• @EnableAutoConfiguration: enable Spring Boot’s auto-configuration mechanism
  • @ComponentScan: enable @Component scan on the package where the application is located (see the best practices)
  • @Configuration: allow to register extra beans in the context or import additional configuration classes

Other common Spring Boot Annotations:

  • @EnableConfigurationProperties. Enables support for Spring beans annotated with @ConfigurationProperties
  • @ConfigurationProperties. Allows for binding a selected group of configuration properties to a class
  • @WebMvcTest. Annotation used in Spring MVC tests testing only Spring MVC components.
  • @SpringBootTest
  • @DataJpaTest

Embedded container is a server that comes with the resulting application whereas WAR is an archive that can be deployed on an external container.
Servlet containers are great to manage multiple applications on a single host but don’t seem very useful to manage just one single application. With cloud environments, a single application per virtual machine seems preferable and more common. Modern frameworks want to be cloud compatible, therefore the shift to embedded servers.

Spring Boot includes support for embedded Tomcat, Jetty, and Undertow servers.

The @EnableAutoConfiguration annotation enables Spring Boot auto-configuration. As earlier, Spring Boot autoconfiguration attempts to create and configure Spring beans based on the dependencies available on the class-path to allow developers to quickly get started with different technologies in a Spring Boot application and reducing boilerplate code and configuration.

@SpringBootApplication does 3 things:

  • turns on autoconfig (@EnableAutoConfiguration)
  • enables auto-scanning (@ComponentScan)
  • defines a configuration class (@Configuration)

If it’s annotated with @SpringBootApplication. The @SpringBootApplication annotation is often placed on your main class, and it implicitly defines a base “search package” for certain items.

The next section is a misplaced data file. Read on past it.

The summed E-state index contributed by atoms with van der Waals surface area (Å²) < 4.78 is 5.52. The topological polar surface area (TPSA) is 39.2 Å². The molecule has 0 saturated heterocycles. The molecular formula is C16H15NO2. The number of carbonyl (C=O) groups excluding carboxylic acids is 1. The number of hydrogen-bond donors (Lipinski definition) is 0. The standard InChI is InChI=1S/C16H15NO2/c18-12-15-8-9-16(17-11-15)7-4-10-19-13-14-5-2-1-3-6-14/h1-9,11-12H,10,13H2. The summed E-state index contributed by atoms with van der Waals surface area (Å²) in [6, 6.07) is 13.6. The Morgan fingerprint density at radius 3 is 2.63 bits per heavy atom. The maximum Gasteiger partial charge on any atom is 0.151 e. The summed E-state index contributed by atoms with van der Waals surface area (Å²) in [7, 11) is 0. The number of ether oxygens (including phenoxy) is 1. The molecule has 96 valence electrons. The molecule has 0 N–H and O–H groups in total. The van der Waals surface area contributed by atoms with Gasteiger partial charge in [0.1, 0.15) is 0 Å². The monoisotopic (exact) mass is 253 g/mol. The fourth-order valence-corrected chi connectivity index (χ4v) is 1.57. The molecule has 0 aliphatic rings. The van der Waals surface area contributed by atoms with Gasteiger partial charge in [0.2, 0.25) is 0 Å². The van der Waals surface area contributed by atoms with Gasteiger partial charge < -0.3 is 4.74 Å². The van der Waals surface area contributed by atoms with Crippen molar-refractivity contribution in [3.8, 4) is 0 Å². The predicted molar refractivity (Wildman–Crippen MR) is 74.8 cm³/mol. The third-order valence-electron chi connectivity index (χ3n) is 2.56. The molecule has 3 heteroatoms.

Spring Boot Starters are a set of convenient dependency descriptors that you can include in your application. You get a one-stop-shop for all the Spring and related technology that you need without having to hunt through sample code and copy paste loads of dependency descriptors. For example, if you want to get started using Spring and JPA for database access just include the spring-boot-starter-data-jpa dependency in your project, and you are good to go.

The starters contain a lot of the dependencies that you need to get a project up and running quickly and with a consistent, supported set of managed transitive dependencies.

Java properties files come in application.properties file; YAML come in application.yml.



Controlling Log Levels

As per default, messages written with the ERROR, WARN and INFO levels will be output in a Spring Boot application. To enable DEBUG or TRACE logging for the entire application, use the — debug or — trace flags or set the properties debug=true or trace=true in the application.properties file.

Log levels can be controlled at a finer granularity using the application.properties file:

File Output

By default, Spring Boot logs only to the console and does not write log files. If you want to write log files in addition to the console output, you need to set a logging.file or logging.path property (for example, in your application.properties).

Color-coding of Log Levels

In consoles that support ANSI, messages of different log levels can be color-coded to improve readability. This can be accomplished as shown in the following example:

Suppose that you want to write the log entries to a file named BookWorm.log at /var/logs/. The logging.path and logging.file properties can help with that: